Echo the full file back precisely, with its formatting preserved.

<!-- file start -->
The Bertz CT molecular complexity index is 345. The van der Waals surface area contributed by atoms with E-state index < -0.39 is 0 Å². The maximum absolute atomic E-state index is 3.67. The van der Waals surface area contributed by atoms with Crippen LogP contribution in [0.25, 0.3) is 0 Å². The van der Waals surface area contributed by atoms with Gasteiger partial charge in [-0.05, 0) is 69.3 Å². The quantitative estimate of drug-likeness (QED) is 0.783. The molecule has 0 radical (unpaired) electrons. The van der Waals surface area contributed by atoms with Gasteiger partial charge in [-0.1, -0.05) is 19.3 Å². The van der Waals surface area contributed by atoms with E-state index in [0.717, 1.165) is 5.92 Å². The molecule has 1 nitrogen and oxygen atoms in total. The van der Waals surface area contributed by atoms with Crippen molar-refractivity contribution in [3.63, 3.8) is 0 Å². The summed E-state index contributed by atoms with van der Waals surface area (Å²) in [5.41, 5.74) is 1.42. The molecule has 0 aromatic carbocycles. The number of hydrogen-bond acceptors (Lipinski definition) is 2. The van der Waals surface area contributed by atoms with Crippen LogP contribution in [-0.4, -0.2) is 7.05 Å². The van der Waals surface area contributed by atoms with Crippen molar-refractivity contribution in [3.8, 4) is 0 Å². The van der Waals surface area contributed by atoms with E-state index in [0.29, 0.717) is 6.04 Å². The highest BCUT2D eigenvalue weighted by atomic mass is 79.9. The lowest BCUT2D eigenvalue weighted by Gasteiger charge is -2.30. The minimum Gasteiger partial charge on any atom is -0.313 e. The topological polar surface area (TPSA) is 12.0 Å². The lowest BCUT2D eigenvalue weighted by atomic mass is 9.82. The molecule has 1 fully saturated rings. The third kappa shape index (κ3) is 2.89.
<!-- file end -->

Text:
The Bertz CT molecular complexity index is 345. The van der Waals surface area contributed by atoms with E-state index < -0.39 is 0 Å². The maximum absolute atomic E-state index is 3.67. The van der Waals surface area contributed by atoms with Crippen LogP contribution in [0.25, 0.3) is 0 Å². The van der Waals surface area contributed by atoms with Gasteiger partial charge in [-0.05, 0) is 69.3 Å². The quantitative estimate of drug-likeness (QED) is 0.783. The molecule has 0 radical (unpaired) electrons. The van der Waals surface area contributed by atoms with Gasteiger partial charge in [-0.1, -0.05) is 19.3 Å². The van der Waals surface area contributed by atoms with E-state index in [0.717, 1.165) is 5.92 Å². The molecule has 1 nitrogen and oxygen atoms in total. The van der Waals surface area contributed by atoms with Crippen molar-refractivity contribution in [3.63, 3.8) is 0 Å². The summed E-state index contributed by atoms with van der Waals surface area (Å²) in [5.41, 5.74) is 1.42. The molecule has 0 aromatic carbocycles. The number of hydrogen-bond acceptors (Lipinski definition) is 2. The van der Waals surface area contributed by atoms with Crippen LogP contribution in [-0.4, -0.2) is 7.05 Å². The van der Waals surface area contributed by atoms with Crippen molar-refractivity contribution in [3.8, 4) is 0 Å². The van der Waals surface area contributed by atoms with E-state index in [0.29, 0.717) is 6.04 Å². The highest BCUT2D eigenvalue weighted by atomic mass is 79.9. The lowest BCUT2D eigenvalue weighted by Gasteiger charge is -2.30. The minimum Gasteiger partial charge on any atom is -0.313 e. The topological polar surface area (TPSA) is 12.0 Å². The lowest BCUT2D eigenvalue weighted by atomic mass is 9.82. The molecule has 1 fully saturated rings. The third kappa shape index (κ3) is 2.89.